Cuban Archaeology in the Caribbean

Cuban Archaeology in the Caribbean

Editado por: Ivan Roksandic

As the largest--and most centrally located--island of the Caribbean, Cuba has seen successive waves of migration to its shores. Its early colonization, and that of the Greater Antilles, is complicated by population movements within the Circum-Caribbean. In this volume, Ivan Roksandic and an international team of researchers present a new theory of mainland migration into the Caribbean.

Through analysis of early agriculture, burial customs, dental modification, pottery production, and dietary patterns, the contributors enable a very close look at the lifeways and challenges of the native populations. They decipher patterns of movement between the islands and present-day Mexico and Central America and explore the interactions between the islands’ inhabitants, including the fate of indigenous groups after European contact. Together the essays produce a view of the early Caribbean that is rich with dynamic networks of exchange and matrixes of cultural influences, more intricate and multilinear than previously believed.

With contributions from archaeology, physical anthropology, environmental archaeology, paleobotany, linguistics, and ethnohistory, this volume adds to ongoing debates concerning migration and colonization. It examines the importance of landscape and seascape in shaping human experience; the role that contact and interaction between different groups play in building identity; and the contribution of native groups to the biological and cultural identity of postcontact and modern societies.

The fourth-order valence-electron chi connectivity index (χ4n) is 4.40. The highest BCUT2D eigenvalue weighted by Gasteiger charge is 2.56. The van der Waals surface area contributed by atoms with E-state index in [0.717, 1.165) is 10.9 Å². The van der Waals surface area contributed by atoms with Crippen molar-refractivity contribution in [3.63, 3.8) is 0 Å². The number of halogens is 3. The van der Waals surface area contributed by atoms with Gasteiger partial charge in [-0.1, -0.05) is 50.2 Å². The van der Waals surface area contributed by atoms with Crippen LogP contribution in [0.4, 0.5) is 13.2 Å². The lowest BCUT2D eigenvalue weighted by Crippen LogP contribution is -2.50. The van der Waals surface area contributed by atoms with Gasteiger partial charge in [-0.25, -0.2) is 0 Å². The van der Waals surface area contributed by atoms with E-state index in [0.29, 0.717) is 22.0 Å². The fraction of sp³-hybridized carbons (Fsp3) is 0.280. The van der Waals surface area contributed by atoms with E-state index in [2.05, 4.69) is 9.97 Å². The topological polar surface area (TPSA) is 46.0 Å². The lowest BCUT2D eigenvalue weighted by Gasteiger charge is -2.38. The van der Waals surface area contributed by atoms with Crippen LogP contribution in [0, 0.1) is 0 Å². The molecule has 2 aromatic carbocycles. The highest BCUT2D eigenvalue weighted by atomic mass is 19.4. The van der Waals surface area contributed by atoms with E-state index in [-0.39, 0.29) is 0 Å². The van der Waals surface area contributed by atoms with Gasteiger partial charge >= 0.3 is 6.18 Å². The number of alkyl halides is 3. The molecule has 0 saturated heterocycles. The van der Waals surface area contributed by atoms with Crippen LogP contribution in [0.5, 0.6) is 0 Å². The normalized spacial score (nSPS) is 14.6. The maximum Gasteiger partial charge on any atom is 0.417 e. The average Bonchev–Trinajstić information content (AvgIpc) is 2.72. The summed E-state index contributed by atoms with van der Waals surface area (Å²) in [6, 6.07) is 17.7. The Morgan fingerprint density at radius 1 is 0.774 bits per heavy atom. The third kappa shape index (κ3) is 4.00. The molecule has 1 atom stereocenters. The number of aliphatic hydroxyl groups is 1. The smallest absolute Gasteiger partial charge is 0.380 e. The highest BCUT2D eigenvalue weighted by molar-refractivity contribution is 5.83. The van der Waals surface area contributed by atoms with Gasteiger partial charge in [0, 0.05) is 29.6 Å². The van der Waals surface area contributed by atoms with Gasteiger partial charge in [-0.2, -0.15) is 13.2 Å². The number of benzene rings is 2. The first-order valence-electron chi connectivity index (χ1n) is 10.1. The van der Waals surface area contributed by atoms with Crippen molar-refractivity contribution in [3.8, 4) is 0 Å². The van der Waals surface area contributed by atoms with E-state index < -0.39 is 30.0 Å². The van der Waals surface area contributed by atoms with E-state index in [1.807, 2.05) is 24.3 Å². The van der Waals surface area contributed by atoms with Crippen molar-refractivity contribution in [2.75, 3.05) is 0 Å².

Contenido

Introduction: Cuba and the Greater Antilles
Ivan Roksandic

1. The Role of the Nicaraguan Rise in the Early Peopling of the Greater Antilles
Ivan Roksandic

2. An Archaeological Overview of the Caribbean Coast of Nicaragua
Sagrario Balladares Navarro and Leonardo Lechado Ríos

3. People and Plants in the Precontact Caribbean: The View from Canímar Abajo, Cuba
David G. Smith

4. Diagnosis of the Processing Methods of Starch-Rich Foods in Archaeological Artifacts: An Experimental Model
Roberto Rodríguez Suárez, Jorge Ezra Cruz Palma, and Guillermo Acosta Ochoa

5. Sedentism and Mobility Patterns at Canímar Abajo Cemetery, Matanzas, Cuba: Paleodemographic Evidence
Mirjana Roksandic

6. Communities in Contact: Health and Paleodemography at El Chorro de Maíta, Cuba
Darlene A. Weston and Roberto Valcárcel Rojas

7. A Pre-Columbian Dental Modification Complex at the Site of Canímar Abajo, Matanzas, Cuba
Kaitlynn Alarie and Mirjana Roksandic

8. Isotopic Evidence of Variations in Subsistence Strategies and Food Consumption Patterns among “Fisher-Gatherer” Populations of Western Cuba
Yadira Chinique de Armas, Mirjana Roksandic, Roberto Rodríguez Suárez, David G. Smith, and William M. Buhay

9. Human Mobility and Dietary Patterns in Precolonial Puerto Rico: Integrating Multiple Isotope Data
Jason E. Laffoon

10. Food Preparation and Dietary Preferences among the Arawak Aboriginal Communities of Cuba
Ulises M. González Herrera

11. Indians in Cuba: From Pre-Columbian Villages to the Colonial World
Roberto Valcárcel Rojas

12. Los Indios de Campeche: The Maya Diaspora and the Mesoamerican Presence in Colonial Cuba
Jason M. Yaremko

13. Recent Advances in the Archaeology of the Greater Antilles: Some Final Remarks
Reniel Rodríguez Ramos

Premio WEB

Theme by Danetsoft and Danang Probo Sayekti inspired by Maksimer